Superb scenic drive takes in fine views

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by Maureen Robinson

An attractive little advert regarding “stitchers’ work on display” inspired our day out and scenic drive! The Scarborough Stitchers held their fifth exhibition at the Ingrid Flute Gallery in St Hilda’s Church, Ravenscar, last August. It was splendid, and an inspiration to all!

This church frequently holds art and craft exhibitions, so do bear it in mind when driving, cycling, or even walking this superb route.

From Scarborough to Ravenscar is just 10 miles, and the entire circular, encompassing some of North Yorkshire’s finest scenery, is just 26 miles.

Take the A171 Scalby Road via Newby, Scalby and Burniston, to Cloughton village, with no shortage of inns and cafes en route. The Rosette Inn, Mad Hatter’s Cafe, Daisy Cafe, Three Jolly Sailors and the Coast Gallery and Tea Rooms, a few that come to mind. Deviate right down Station Lane to discover Cloughton Station’s highly popular tea rooms, in garden surroundings.

At the northern end of Cloughton, leave the A171 Whitby road, and bear right up Newlands Road towards Staintondale. Cober Hill, a conference event hotel, is to your immediate right. A warm welcome is extended to anyone wishing to take a group there.

Good blackberry lanes extend beyond Hood Lane, and views unfold as you ascend to Bryherstones Inn off left. Then Hayburn Wyke’s driveway leaves the A171, sweeping towards the sea, and the renowned Hayburn Wyke Hotel in idyllic setting for outdoor or indoor refreshment, a recreation area for the children, and walks in the surrounding countryside down to the Wyke and cascading waterfall.

It’s on your way then, rounding bends and crossing a road-bridge to enter Staintondale and the signed Shire Horse Farm.

Windy Ridge is aptly named as you ascend, before passing a lane off left to Staintondale’s Shop and Post Office, and reaching the village hall, and hill-top church.

Grange Farm is viewed off right, as you continue straight ahead by a windswept row of tall conifers near Wellfield Farm.

Reaching the brow of the hill with its old windmill, a fine landmark, turn right as signed to Ravenscar, half a mile. Great views seawards! Entering Ravenscar, at the corner of Church Road (the first turning right), halt to view St Hilda’s Church. If open, do read about the Ingrid Flute Gallery, and maybe admire an exhibition there.

Continue down to Raven Hall Hotel with superlative views towards Robin Hood’s Bay – a much photographed and painted scene! The National Trust Visitor Centre off left is most interesting and very informative regarding the alum industry once here, local geography, geology, history and walks etc. Take your golf clubs and partake in a round of golf on the wind-swept course.

Facing next, the Raven Hall Hotel, this is the end point of the Lyke Wake Walk. The Cleveland Way passes the entrance too, then turning right (south-east) along Station Road.

Look at the pair of ravens on the gate posts. Despite a Roman signal station having been sited here, it’s believed the name is Norse. The raven was Odin’s secret bird and the Danish sagas tell of the raising of a raven standard on a scar – a headland of the coast.

Mad King George III was treated at Raven Hall Hotel to escape the public eye. Smugglers too sought the shelter and peace offered by Ravenscar’s cliffs. Tunnels remain hidden to this day. Turn right to explore the ghost town of Ravenscar – the village that never was.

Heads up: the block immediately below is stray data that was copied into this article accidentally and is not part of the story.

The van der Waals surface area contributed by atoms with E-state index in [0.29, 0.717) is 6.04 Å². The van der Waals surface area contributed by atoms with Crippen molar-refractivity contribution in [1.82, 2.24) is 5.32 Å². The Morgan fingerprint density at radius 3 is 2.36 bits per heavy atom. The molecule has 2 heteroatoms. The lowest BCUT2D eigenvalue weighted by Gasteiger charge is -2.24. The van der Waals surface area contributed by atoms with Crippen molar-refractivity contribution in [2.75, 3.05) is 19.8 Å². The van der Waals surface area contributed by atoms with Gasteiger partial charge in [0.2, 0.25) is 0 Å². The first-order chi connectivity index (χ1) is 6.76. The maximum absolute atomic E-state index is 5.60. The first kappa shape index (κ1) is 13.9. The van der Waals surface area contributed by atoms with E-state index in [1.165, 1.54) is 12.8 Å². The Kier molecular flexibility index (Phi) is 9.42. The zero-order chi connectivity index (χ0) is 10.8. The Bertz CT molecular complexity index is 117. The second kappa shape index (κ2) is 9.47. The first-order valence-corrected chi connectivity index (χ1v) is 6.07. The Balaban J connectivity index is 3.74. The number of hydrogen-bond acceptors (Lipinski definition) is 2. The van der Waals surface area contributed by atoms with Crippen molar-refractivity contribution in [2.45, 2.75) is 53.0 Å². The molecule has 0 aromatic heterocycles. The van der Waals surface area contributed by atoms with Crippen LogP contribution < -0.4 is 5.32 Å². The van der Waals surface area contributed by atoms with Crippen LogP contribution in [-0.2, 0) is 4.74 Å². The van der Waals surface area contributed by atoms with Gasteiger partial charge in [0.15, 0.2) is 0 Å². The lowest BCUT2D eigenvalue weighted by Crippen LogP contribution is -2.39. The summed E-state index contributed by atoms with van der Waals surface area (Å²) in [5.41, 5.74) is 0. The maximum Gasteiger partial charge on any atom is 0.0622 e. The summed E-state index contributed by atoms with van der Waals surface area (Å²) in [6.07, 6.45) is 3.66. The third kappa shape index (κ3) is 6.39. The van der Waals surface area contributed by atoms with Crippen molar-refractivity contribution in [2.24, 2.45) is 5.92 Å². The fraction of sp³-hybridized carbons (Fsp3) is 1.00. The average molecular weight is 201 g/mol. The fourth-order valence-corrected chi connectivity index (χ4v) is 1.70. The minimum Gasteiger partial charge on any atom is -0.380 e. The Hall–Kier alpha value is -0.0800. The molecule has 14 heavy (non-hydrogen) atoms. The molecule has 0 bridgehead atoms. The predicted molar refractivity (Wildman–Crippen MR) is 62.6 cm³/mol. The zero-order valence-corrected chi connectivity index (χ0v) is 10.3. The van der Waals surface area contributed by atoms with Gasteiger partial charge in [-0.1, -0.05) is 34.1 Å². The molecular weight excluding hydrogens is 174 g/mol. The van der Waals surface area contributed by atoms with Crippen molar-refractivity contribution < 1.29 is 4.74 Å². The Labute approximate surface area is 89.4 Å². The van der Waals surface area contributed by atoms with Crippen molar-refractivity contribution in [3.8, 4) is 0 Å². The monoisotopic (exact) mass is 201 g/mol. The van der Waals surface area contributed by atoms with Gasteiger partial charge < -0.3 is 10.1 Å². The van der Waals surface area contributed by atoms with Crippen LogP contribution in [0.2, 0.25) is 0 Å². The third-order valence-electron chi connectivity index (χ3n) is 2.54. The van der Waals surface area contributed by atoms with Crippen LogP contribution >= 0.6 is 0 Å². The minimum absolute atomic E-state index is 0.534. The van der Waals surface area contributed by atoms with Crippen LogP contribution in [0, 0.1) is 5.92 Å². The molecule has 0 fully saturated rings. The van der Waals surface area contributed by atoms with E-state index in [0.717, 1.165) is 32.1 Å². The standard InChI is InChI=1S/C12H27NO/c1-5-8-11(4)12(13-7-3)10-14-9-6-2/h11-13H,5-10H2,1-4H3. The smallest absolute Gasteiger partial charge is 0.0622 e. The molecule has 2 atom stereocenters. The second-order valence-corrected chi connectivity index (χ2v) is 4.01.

The relics of a community that never existed are preserved in the railway station, road network, and empty plots of land.

You’ll see HM Coastguard to your left, prior to discovering the well-preserved railway station near the Ravenscar Tea Rooms – just the spot for refreshment, or a Trillo’s ice cream. Feeling refreshed? Why not stroll along the cliff top to blow away any cobwebs?

It’s time to return, so retrace your route to pass that row of tall wind-swept conifers, now to your left. Quite a view which extends to Flamborough Head!

Turn right as signed towards Whitby, with heather ablaze in August. Pass Brown Rigg Road off left and meet a road junction near The Falcon Inn. Turn right and drop down to a sign which indicates a turning left to Harwood Dale, 3 miles.

Sheep and heather moorland feature along this dream of a drive to Castlebeck Farm, with Scar and Castlebeck Woods nestled in the valley. Beyond is Chapel Farm, with its waymarked sign to Lilla Cross over the moors. Then, continuing down to Mill Inn on your right, you reach a road junction. Turn left to Harwood Dale and Burniston, admiring ponds and ‘Highland’ cattle off right.

Climb out of the valley, passing Hardwick Farm, and St Margaret’s Church as you enter Harwood Dale. Rounding the bends descend to a converted chapel before rising to The Grainary, Keasbeck Hill Farm. Well known for good food, glorious views, farm animals, plants for sale, and local walks, it’s a great stopping place for all the family! Opening times are 11am-5pm daily for the farm shop.

Leaving the farm, proceed between stone walling to pass Grange Farm. Seek Scarborough Castle to the far horizon, and Flamborough Head beyond. Passing Ellis Close Farm, and then Gowland Lane off left, keep straight ahead. Take care descending sharp bends beneath a shady tunnel of trees, by Lindhead Gorse.

Reaching a road junction fork left uphill to Burniston. Just beyond a ‘Bends’ sign, view Burniston’s restored lime kiln on the corner and read the plaque. Stone Quarry Road leads into Limestone Road which enters the A171 once more. Turning right returns you to Scarborough along your outward-going route.

Distance: The entire ‘circular’ route = 26 miles.

Refreshment: An abundance of inns, cafes and restaurants along the way.